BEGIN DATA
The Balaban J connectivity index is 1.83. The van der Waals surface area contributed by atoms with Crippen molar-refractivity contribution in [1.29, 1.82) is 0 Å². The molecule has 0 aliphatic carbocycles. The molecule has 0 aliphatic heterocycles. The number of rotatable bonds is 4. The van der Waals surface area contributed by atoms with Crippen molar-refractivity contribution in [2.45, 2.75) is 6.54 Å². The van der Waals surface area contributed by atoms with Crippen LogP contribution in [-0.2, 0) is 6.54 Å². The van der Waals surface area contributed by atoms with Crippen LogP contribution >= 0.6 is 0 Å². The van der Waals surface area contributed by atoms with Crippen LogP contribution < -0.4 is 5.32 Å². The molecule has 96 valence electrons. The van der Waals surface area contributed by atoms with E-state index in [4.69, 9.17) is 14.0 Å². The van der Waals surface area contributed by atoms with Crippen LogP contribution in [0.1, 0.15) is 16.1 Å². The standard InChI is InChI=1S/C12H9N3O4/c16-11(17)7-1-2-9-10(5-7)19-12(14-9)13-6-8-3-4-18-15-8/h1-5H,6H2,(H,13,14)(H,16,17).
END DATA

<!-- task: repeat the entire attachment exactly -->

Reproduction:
The Balaban J connectivity index is 1.83. The van der Waals surface area contributed by atoms with Crippen molar-refractivity contribution in [1.29, 1.82) is 0 Å². The molecule has 0 aliphatic carbocycles. The molecule has 0 aliphatic heterocycles. The number of rotatable bonds is 4. The van der Waals surface area contributed by atoms with Crippen molar-refractivity contribution in [2.45, 2.75) is 6.54 Å². The van der Waals surface area contributed by atoms with Crippen LogP contribution in [-0.2, 0) is 6.54 Å². The van der Waals surface area contributed by atoms with Crippen LogP contribution >= 0.6 is 0 Å². The van der Waals surface area contributed by atoms with Crippen LogP contribution < -0.4 is 5.32 Å². The molecule has 96 valence electrons. The van der Waals surface area contributed by atoms with E-state index in [4.69, 9.17) is 14.0 Å². The van der Waals surface area contributed by atoms with Crippen LogP contribution in [0.1, 0.15) is 16.1 Å². The standard InChI is InChI=1S/C12H9N3O4/c16-11(17)7-1-2-9-10(5-7)19-12(14-9)13-6-8-3-4-18-15-8/h1-5H,6H2,(H,13,14)(H,16,17).